Orlando Carvalho, executive vice president of Lockheed Martin Aeronautics, which manufactures the F-35, says reliable operations will be the most challenging part of the deployment to the U.K. “I know we can do it,” he says, noting that two F-35Bs operated ship-based trials consistently during in 2011 and 2013. But, he acknowledges, keeping the planes flying continuously for both events will be demanding. 
Reliability is “behind where it needs to be” today, Lorraine Martin, F-35 executive vice president, confirms. But as retrofits are infused into new jets on the line—and eventually added to the earlier ones produced—constancy is increasing. The Navy’s small fleet has been far more reliable, she says, because they are among the most recent to roll off the line and include retrofits to faults identified early in the flight-test program.
The pressure behind this transatlantic trip cannot be understated.  There is growing doubt in Europe  over the F-35 program, with Italy possibly cutting its orders further, Spain deciding to keep its AV-8Bs, and growing criticism in Britain.  Being seen at Farnborough, one of the largest aerospace trade shows in the world, was likely considered a "do or die" scenario.  Not only is it important for Lockheed-Martin and the Pentagon, but it is also important for Britain's Defense Secretary Philip Hammond, who would rather not have a photo-op taken with a cardboard cutout.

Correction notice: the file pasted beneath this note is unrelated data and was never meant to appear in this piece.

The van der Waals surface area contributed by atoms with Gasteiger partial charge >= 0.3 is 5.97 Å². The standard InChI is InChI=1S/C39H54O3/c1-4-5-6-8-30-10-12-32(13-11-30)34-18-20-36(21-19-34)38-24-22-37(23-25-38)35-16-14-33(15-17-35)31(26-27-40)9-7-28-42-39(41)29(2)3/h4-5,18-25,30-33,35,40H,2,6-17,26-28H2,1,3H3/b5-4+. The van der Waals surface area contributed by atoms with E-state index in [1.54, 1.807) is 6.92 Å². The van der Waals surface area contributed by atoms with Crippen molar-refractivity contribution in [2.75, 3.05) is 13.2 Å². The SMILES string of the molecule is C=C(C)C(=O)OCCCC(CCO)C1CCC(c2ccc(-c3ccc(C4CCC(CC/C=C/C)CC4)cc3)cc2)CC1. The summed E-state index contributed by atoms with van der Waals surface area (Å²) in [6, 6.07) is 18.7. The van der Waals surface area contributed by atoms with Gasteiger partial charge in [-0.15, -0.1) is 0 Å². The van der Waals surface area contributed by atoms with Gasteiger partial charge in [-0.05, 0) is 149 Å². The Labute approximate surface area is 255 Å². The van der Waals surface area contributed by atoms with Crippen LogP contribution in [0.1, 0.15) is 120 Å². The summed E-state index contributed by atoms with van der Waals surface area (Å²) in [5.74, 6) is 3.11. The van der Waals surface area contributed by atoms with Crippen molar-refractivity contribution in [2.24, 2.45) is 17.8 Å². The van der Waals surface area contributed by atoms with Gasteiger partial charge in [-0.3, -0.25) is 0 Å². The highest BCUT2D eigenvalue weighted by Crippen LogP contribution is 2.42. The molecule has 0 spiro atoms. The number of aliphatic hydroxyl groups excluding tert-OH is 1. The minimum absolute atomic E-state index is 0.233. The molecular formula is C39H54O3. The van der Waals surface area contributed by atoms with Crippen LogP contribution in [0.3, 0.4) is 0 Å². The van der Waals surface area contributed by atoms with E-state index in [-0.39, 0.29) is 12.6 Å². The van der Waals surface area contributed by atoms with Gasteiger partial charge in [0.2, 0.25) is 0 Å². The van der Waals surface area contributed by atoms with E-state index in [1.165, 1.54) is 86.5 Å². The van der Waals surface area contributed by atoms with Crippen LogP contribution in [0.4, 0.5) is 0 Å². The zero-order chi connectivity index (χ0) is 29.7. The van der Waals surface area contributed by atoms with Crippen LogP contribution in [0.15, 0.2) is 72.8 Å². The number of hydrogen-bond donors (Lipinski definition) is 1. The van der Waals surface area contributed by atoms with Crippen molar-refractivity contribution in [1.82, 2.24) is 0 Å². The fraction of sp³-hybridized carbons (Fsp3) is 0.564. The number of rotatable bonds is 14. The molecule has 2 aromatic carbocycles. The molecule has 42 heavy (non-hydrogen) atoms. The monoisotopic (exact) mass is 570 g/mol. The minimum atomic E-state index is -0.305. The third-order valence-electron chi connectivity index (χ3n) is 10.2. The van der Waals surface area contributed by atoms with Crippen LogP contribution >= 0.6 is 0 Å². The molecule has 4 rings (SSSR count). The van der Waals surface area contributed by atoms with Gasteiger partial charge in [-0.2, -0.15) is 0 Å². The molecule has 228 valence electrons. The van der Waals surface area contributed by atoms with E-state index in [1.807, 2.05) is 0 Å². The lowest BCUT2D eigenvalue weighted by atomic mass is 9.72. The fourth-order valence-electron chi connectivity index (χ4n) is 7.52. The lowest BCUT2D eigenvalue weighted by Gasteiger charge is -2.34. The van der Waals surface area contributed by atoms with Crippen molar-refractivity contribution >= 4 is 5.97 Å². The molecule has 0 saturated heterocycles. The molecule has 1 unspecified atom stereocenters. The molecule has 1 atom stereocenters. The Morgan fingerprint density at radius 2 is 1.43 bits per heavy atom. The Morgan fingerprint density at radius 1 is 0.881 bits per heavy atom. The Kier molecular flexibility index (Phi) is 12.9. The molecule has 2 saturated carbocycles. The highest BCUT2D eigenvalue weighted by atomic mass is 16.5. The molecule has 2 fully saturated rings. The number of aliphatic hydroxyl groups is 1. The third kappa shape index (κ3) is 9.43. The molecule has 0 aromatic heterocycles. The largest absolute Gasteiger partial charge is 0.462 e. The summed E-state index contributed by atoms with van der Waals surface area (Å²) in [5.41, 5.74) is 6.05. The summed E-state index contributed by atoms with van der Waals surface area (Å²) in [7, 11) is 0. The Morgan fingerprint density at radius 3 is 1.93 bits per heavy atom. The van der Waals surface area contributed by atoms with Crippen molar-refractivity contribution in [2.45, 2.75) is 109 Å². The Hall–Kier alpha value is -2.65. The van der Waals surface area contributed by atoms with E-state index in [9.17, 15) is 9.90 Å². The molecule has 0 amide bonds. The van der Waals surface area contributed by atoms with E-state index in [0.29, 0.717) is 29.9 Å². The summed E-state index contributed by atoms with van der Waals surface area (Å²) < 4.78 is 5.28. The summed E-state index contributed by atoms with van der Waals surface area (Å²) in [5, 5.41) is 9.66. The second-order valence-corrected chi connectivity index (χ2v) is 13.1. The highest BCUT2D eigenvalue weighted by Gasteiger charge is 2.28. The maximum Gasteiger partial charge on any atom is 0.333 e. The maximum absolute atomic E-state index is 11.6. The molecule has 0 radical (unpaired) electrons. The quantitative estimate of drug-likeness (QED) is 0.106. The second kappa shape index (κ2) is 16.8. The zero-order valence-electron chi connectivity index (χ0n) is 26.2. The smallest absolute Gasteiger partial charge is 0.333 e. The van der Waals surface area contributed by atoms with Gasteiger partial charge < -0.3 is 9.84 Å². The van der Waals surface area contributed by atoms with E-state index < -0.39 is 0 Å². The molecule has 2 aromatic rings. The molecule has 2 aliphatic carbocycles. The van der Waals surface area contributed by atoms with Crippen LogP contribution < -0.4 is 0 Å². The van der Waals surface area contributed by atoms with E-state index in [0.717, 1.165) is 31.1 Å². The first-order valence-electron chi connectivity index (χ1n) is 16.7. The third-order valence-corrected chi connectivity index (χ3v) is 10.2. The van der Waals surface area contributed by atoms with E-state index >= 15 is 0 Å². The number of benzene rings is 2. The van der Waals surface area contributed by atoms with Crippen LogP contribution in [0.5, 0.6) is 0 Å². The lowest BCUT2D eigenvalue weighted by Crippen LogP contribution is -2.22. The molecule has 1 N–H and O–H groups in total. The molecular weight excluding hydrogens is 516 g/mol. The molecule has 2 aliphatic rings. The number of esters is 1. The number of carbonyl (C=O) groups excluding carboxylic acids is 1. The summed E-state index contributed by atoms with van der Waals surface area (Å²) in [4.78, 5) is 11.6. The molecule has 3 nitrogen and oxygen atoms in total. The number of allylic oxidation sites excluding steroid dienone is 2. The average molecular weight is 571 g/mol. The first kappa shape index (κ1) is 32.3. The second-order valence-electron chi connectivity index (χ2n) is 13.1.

Hammond is keen to have the aircraft flying at the ceremony to show he is not buying a paper aircraft, and wants to avoid a repetition of events at which other defense ministers posed in front of – or inside – full-scale models when announcing their orders. 
Sound familiar?

Yup...  Never gets old.
Four fighters, two tankers, one heavy transport, one medium transport, and 80 personnel.  Those are the resources required for the F-35 to perform at two air shows and maybe a flyby.  These fighters are not going to some remote part of the world, either.  For their stay in the United Kingdom, the F-35Bs will be stationed out of RAF Fairford, an air force base capable of housing the B-2 bomber.  Not exactly a Forward Operating Location.